In his Proclamation of Black Maternal Health Week, President Biden stressed his commitment to policies and practices that make pregnancy and childbirth safer for Black women. We wanted to learn more about what his administration is doing to eliminate the racial disparities that exist in maternal healthcare.
The Root talks with Carole Johnson of Biden’s Administration:
So The Root spoke exclusively with Carole Johnson, Administrator of the Health Resources and Services Administration (HRSA), an agency of the Department of Health and Human Services. HRSA focuses on health equity and care for people who are geographically isolated, economically or medically underserved.
Johnson shared the Biden administration’s commitment to eliminating racial disparities in maternal health care as well as her agency’s plan to provide better options to support women and children in traditionally underserved and under-resourced communities.
According to data from the CDC, Black women are more than three times as likely to die from a pregnancy related cause than white women. Johnson says that as policymakers, the administration is leaning into ways they can make a difference. “It is unacceptable that there are huge disparities in outcomes for Black women versus white women when it comes to maternal health,” she said. “As a nation, we have to do better.”
How Biden’s Administration Will Help Mothers:
Johnson says the administration recognizes that providing access to quality healthcare is one of the best ways to ensure healthy pregnancies and births. They are working to continue to build on the Affordable Care Act to expand the health care coverage that moms receive. They have also extended the length of coverage moms receive through Medicaid from 60 days to one-year post-pregnancy. “One of the key things we’ve identified is that Medicaid and the Children’s Health Insurance Program (CHIP) pay for about 40 percent of births in the country. The health needs of women don’t end 60 days post-pregnancy. We need to make sure that women continue to get that care and service,” she says.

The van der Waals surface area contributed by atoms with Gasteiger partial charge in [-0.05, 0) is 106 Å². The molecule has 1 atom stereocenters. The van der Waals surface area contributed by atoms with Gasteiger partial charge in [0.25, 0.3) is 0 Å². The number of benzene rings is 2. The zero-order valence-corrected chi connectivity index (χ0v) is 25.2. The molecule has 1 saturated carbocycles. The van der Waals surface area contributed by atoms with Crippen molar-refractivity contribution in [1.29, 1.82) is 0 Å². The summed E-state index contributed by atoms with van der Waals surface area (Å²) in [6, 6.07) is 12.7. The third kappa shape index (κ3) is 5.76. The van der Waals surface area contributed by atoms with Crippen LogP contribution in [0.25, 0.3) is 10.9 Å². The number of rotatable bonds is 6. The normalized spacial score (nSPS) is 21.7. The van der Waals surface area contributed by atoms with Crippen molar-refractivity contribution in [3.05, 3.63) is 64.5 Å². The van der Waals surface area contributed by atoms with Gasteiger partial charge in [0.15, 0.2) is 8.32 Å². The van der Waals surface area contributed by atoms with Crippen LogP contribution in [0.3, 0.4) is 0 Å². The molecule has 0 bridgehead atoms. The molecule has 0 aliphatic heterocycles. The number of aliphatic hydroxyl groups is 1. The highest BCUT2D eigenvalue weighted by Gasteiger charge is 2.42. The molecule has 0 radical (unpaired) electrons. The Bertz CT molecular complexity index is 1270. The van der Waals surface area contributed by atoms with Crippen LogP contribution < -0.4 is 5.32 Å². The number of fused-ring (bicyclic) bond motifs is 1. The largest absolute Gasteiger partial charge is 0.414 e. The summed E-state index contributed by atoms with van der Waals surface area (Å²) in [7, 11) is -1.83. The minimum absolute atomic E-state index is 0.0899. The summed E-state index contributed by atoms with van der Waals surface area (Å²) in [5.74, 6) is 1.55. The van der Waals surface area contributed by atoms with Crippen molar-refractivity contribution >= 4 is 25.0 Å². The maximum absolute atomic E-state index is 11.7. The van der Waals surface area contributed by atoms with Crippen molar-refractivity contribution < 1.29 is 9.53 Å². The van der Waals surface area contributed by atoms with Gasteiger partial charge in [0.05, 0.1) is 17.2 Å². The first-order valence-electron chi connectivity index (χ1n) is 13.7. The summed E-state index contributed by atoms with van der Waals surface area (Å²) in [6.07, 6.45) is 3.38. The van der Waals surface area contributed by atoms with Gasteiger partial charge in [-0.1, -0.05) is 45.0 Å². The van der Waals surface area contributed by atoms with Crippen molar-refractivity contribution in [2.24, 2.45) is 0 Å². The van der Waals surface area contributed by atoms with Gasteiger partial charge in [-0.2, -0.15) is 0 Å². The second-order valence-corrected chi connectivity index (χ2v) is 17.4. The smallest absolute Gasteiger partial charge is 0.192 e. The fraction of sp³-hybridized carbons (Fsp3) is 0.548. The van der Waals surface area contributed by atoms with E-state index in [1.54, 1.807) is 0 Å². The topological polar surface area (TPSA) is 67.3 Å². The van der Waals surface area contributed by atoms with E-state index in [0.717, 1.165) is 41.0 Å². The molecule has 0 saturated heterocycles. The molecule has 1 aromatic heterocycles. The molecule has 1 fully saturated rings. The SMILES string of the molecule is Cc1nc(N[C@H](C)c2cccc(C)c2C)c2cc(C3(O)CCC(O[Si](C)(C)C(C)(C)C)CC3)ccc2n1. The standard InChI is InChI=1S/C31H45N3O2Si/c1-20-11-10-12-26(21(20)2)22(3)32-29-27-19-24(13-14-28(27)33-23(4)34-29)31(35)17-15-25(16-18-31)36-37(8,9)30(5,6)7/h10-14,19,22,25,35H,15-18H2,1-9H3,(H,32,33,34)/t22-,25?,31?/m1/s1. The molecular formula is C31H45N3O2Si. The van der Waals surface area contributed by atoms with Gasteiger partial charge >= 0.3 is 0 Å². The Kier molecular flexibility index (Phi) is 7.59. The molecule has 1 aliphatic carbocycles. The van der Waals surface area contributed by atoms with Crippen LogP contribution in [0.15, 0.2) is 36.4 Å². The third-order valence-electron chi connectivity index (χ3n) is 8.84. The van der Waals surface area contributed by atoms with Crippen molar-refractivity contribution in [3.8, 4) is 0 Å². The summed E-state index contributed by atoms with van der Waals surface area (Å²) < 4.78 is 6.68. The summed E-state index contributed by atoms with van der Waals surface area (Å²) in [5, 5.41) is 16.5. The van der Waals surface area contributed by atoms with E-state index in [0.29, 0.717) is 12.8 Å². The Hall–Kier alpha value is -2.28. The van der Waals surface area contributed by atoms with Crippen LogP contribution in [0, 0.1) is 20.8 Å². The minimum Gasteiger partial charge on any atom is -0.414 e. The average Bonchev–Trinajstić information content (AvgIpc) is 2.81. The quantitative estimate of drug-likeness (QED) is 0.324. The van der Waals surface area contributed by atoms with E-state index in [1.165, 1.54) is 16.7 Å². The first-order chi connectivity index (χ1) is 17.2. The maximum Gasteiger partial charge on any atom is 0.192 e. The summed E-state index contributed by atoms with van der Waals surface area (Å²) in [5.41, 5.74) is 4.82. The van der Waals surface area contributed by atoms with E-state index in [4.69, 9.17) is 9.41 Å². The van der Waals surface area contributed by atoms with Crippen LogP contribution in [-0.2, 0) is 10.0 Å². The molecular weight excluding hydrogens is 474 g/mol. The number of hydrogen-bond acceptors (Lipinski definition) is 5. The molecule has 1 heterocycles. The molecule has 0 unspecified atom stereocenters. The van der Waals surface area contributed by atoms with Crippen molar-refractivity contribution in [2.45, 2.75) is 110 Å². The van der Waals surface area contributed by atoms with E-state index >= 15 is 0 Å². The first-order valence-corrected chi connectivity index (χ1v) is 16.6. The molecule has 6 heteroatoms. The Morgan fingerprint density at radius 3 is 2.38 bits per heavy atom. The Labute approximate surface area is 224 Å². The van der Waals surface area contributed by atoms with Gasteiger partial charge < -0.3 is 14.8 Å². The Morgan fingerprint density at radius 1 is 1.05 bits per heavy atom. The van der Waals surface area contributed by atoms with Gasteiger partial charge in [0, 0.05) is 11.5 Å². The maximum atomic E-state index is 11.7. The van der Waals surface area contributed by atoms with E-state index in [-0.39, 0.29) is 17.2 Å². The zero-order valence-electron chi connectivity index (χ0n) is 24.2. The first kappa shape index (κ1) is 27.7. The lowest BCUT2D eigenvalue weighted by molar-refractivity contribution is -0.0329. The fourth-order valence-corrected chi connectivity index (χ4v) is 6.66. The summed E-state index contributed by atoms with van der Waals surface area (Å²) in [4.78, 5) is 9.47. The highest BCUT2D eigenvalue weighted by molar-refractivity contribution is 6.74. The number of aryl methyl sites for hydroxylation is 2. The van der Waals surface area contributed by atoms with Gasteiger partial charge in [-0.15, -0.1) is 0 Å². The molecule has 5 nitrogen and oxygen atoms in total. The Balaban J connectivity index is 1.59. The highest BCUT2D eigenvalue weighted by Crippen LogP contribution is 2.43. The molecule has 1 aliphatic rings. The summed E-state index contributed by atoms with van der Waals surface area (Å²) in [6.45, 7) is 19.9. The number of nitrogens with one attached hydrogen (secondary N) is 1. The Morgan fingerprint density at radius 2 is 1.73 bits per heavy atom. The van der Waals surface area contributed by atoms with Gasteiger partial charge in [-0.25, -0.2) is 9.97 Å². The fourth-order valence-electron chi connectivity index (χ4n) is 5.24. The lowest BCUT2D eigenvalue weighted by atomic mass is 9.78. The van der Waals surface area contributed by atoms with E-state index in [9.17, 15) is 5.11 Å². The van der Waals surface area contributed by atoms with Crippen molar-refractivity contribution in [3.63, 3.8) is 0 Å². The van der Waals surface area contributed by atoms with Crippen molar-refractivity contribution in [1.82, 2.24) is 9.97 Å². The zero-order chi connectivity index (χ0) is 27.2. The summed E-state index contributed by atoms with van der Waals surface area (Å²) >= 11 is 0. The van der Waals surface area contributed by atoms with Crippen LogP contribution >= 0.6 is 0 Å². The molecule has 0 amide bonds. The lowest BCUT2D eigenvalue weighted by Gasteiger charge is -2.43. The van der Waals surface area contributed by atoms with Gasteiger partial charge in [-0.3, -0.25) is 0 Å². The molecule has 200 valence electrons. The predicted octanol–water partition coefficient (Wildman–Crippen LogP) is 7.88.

Johnson’s agency is also responsible for the country’s Community Health Center Program, which provides healthcare to almost 30 million people in underserved communities. She says they have placed an increased emphasis on making sure those centers are supporting women’s health.
In addition to their physical health, Johnson says the Biden administration has prioritized caring for the mental health needs of mothers that are often overlooked. “Through the Maternal Depression Access Program, we work with our partners in the states to train health providers on identifying the early symptoms and how to best help treat maternal depression,” she says. “We have a teleconsult line that allows OBs to get direct help from a mental health professional. That will help them identify how to best support their patients.” Johnson says this initiative has been able to significantly reduce the time it takes a mother to get an appointment with a mental health professional if needed.
The White House Is Investing in community-based doulas:
Through the American Rescue Plan, the Biden administration is providing more access to community-based doulas who can support and advocate for mothers during their pregnancy. They recently announced a nearly $5 million investment in more community-based doulas that will help expand the current program to all states. “I’ve had an opportunity to meet with community-based doulas. It’s just so clear, particularly when the doula is a member of the community they serve, that people reach out to them and ask them questions they might not ask their clinician. And [moms] get the support they might not otherwise get,” she says.
The President’s 2023 budget proposes even more resources that will benefit mothers of color. “We have another investment of 20 million dollars to grow the doula workforce. There is also another 25 million-dollar investment in the nursing workforce focused on certified nurse midwives,” she says. Johnson says
Will Biden Get the Support He Needs to Help Black Mothers?
Johnson explained that President Biden is also committed to addressing the social determinants that influence health outcomes, including transportation and housing issues, and has a $55 million proposal in the budget to address those concerns. Although the 2023 budget will need the approval of Congress, Johnson is confident that there are enough members who will support the plan. “There are so many women leaders in Congress who have made this a priority, that we’re really excited about the opportunities,” she says.
Johnson says she is proud to be a part of an administration that is focused on supporting healthy outcomes for Black women and children, something she says will benefit the entire country. “We recognize that you can’t expect people to succeed both economically and in their health outcomes if you don’t provide the necessary support. When we have the right support for women and children, we get better economic development and outcomes as well. Everyone should be vested in that.”